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Electric car rebates now good till January

By Alan Yonan Jr.

LAST UPDATED: 2:26 p.m. HST, Aug 5, 2011

The state's rebate program for plug-in electric vehicles and charging stations originally scheduled to expire at the end of September has been extended until Jan. 31, thanks to a sizable cushion in the fund.

Hawaii residents are eligible for cash rebates of up to $4,500 for vehicles such as the Nissan Leaf and the Chevrolet Volt, and $500 per charging station.

The program is funded by $1.4 million in federal stimulus money and administered by the state Department of Business, Economic Development and Tourism. From January through mid-July the program has awarded rebates for 68 vehicles and 60 charging stations totaling about $330,000. There is roughly $1.07 million left in the fund. The program will continue until Jan. 31 or the funding runs out, whichever comes first.

Officials said they decided to extend the deadline for an additional four months because of the high level of remaining funding and the expectation that consumer demand for electric cars will continue to increase as local dealers increase their inventory. High demand for the Leaf and Volt combined with limited supply has resulted in waiting lists at dealerships. Nissan has delivered just 4,000 Leafs to dealerships nationwide since launching the car late last year.


Electric vehicles that qualify for the state tax rebate and the federal tax credit:
» Nissan Leaf
» Chevrolet Volt
» Tesla Roadster
» Mitsubishi i
» Wheego LiFe Electric Vehicle
» CODA Sedan
» Think City EV
» Smart Fortwo
Source: IRS and DBEDT

In addition to the state rebate, electric car buyers can receive a federal tax credit of up to $7,500 per vehicle and $1,000 per charging station, according to the Internal Revenue Service. The tax credit for vehicles applies to the first 200,000 cars sold nationally. The tax credit for charging stations expires at the end of this year.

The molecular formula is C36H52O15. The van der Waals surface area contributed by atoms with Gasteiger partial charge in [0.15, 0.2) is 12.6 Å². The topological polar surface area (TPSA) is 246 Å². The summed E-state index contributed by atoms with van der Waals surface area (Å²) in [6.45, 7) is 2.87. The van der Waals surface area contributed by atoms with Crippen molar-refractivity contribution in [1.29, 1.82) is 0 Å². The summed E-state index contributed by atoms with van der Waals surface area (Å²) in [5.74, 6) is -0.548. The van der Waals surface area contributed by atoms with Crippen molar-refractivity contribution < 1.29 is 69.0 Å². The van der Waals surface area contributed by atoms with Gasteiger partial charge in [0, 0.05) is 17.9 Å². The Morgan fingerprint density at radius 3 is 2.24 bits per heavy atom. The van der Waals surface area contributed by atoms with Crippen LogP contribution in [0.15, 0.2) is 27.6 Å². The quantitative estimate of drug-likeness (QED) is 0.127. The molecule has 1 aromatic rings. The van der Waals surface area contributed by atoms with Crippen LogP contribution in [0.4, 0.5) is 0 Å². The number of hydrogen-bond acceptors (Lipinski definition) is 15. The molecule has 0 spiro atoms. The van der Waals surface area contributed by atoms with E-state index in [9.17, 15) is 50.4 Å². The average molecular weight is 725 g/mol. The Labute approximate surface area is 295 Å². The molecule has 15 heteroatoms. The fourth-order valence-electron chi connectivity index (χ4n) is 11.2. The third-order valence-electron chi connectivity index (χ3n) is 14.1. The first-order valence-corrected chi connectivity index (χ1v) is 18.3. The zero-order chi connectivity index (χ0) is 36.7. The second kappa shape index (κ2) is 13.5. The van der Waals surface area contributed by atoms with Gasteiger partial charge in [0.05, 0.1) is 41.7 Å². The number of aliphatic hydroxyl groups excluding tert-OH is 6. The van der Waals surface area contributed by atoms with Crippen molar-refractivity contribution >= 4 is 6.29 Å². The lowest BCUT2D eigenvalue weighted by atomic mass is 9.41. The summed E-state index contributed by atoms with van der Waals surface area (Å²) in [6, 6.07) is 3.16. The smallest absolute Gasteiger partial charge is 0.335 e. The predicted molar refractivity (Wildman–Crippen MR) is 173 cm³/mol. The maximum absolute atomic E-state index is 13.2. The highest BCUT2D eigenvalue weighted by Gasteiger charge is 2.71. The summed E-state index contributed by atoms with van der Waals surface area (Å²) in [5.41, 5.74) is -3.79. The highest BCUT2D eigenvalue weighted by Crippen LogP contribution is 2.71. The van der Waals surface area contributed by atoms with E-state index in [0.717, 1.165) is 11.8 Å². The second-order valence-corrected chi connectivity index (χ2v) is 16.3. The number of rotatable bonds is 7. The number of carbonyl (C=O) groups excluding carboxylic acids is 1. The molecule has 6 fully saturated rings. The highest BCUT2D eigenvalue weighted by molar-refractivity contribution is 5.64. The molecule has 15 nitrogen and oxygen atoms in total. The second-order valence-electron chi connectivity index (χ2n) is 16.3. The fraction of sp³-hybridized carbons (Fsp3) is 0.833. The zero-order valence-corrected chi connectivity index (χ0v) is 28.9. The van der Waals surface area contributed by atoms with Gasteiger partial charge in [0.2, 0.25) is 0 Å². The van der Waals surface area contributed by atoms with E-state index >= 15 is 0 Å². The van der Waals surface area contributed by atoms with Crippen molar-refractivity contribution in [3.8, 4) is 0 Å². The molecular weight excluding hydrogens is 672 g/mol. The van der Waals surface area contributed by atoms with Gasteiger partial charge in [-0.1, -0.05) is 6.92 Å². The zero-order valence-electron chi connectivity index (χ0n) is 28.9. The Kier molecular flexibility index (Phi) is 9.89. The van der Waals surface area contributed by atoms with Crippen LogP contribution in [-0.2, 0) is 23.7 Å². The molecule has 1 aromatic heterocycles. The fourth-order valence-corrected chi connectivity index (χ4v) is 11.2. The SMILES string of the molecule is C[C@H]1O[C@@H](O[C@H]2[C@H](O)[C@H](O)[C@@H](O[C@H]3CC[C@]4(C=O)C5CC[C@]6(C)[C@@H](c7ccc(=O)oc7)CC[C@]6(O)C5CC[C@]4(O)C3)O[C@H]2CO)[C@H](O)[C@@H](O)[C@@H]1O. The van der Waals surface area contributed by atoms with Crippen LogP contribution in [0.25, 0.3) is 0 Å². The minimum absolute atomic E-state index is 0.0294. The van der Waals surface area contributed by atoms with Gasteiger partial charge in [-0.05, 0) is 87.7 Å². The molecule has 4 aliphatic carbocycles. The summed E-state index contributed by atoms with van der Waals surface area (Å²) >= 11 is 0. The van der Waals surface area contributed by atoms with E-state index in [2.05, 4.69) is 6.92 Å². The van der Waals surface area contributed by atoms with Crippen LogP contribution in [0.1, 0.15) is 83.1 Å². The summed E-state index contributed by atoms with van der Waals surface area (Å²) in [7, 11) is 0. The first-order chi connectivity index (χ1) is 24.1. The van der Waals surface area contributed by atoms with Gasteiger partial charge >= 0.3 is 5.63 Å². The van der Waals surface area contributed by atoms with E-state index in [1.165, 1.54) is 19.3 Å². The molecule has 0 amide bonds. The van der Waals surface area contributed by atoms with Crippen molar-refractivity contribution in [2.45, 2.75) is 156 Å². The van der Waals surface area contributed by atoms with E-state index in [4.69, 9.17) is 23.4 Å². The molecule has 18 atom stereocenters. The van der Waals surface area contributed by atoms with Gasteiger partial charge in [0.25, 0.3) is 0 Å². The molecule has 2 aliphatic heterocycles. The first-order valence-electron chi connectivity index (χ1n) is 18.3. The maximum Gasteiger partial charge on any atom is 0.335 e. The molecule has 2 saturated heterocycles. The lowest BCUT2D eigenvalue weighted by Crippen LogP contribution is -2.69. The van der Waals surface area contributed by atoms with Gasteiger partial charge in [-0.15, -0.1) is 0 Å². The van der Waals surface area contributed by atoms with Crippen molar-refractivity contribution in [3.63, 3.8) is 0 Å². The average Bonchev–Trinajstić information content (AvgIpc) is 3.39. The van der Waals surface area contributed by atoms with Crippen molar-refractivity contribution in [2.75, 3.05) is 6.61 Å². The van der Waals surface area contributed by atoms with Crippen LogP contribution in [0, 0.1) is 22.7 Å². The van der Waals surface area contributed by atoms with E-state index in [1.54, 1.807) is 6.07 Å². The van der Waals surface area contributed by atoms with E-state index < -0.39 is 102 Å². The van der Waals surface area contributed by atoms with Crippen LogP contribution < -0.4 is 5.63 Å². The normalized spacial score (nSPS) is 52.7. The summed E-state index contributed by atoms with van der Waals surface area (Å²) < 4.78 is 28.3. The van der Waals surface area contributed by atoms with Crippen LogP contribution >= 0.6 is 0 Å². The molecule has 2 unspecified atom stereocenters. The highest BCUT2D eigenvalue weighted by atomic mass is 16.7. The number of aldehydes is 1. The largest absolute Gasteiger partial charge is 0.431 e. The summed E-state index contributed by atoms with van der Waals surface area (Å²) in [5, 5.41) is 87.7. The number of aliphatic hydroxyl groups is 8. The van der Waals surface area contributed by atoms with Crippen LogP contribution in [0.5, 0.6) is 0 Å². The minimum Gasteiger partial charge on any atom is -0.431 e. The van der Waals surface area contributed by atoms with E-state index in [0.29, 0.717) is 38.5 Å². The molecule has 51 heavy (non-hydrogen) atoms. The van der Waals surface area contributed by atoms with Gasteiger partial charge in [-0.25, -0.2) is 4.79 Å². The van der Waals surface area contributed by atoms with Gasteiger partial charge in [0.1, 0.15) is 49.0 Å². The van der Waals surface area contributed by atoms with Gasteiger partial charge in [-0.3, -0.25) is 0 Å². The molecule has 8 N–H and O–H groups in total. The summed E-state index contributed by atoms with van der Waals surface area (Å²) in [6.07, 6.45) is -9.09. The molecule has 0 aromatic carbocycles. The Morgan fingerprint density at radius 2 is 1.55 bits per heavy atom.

Car buyers who combine the state rebate and the federal tax credit can save up to $12,000 on the price of the electric vehicle and as much as $1,500 on the charging station. Nissan recently announced that the price of the 2012 Leaf, which goes on sale this fall, will go up by $2,500, to $35,200, for the SV trim level, Nissan has said. The state and federal incentives would drop the 2012 price to $23,200.

"We want to empower more Hawaii residents with the opportunity to contribute to Hawaii's goal of becoming more energy efficient and increase our energy security," Estrella Seese, the state's acting energy program administrator, said in a news release. "Our top economic priority as a state is energy independence."

Hawaii was among the states chosen for the early release of EVs such as the Leaf, Volt and Mitsubishi i. Among the reasons cited by manufacturers was a high level of enthusiasm in the state for EVs, discounted EV charging rates by Hawaiian Electric Co., moderate climate and limited driving distances. Also, DBEDT has provided $2.6 million in grants for the installation of charging stations across the state.

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